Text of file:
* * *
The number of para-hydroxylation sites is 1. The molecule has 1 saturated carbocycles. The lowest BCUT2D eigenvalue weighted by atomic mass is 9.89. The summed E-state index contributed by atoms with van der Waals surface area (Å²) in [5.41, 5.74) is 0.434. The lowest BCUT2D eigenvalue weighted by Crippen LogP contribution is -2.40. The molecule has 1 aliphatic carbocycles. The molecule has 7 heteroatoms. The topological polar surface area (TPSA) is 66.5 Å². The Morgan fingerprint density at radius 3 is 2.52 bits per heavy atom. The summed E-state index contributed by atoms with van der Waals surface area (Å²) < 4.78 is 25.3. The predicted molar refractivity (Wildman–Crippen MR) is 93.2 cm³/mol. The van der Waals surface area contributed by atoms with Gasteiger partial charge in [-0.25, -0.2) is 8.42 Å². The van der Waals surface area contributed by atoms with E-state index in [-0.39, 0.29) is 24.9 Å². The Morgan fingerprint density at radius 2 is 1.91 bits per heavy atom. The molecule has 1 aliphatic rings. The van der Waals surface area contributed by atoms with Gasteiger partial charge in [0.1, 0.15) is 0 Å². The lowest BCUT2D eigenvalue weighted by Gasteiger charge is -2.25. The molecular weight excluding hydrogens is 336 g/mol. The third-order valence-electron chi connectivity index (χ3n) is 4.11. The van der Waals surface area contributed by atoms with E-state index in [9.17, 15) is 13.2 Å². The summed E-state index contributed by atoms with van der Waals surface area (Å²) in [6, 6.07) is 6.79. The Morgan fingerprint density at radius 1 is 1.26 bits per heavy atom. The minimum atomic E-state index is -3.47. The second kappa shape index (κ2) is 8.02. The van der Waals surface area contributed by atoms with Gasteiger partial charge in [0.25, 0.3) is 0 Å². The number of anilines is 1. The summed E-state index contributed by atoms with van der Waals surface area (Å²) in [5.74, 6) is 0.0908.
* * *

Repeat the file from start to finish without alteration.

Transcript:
The number of para-hydroxylation sites is 1. The molecule has 1 saturated carbocycles. The lowest BCUT2D eigenvalue weighted by atomic mass is 9.89. The summed E-state index contributed by atoms with van der Waals surface area (Å²) in [5.41, 5.74) is 0.434. The lowest BCUT2D eigenvalue weighted by Crippen LogP contribution is -2.40. The molecule has 1 aliphatic carbocycles. The molecule has 7 heteroatoms. The topological polar surface area (TPSA) is 66.5 Å². The Morgan fingerprint density at radius 3 is 2.52 bits per heavy atom. The summed E-state index contributed by atoms with van der Waals surface area (Å²) < 4.78 is 25.3. The predicted molar refractivity (Wildman–Crippen MR) is 93.2 cm³/mol. The van der Waals surface area contributed by atoms with Gasteiger partial charge in [-0.25, -0.2) is 8.42 Å². The van der Waals surface area contributed by atoms with E-state index in [-0.39, 0.29) is 24.9 Å². The Morgan fingerprint density at radius 2 is 1.91 bits per heavy atom. The molecule has 1 aliphatic rings. The van der Waals surface area contributed by atoms with Gasteiger partial charge in [0.1, 0.15) is 0 Å². The lowest BCUT2D eigenvalue weighted by Gasteiger charge is -2.25. The molecular weight excluding hydrogens is 336 g/mol. The third-order valence-electron chi connectivity index (χ3n) is 4.11. The van der Waals surface area contributed by atoms with E-state index in [9.17, 15) is 13.2 Å². The summed E-state index contributed by atoms with van der Waals surface area (Å²) in [6, 6.07) is 6.79. The Morgan fingerprint density at radius 1 is 1.26 bits per heavy atom. The minimum atomic E-state index is -3.47. The second kappa shape index (κ2) is 8.02. The van der Waals surface area contributed by atoms with Gasteiger partial charge in [0.25, 0.3) is 0 Å². The number of anilines is 1. The summed E-state index contributed by atoms with van der Waals surface area (Å²) in [5.74, 6) is 0.0908.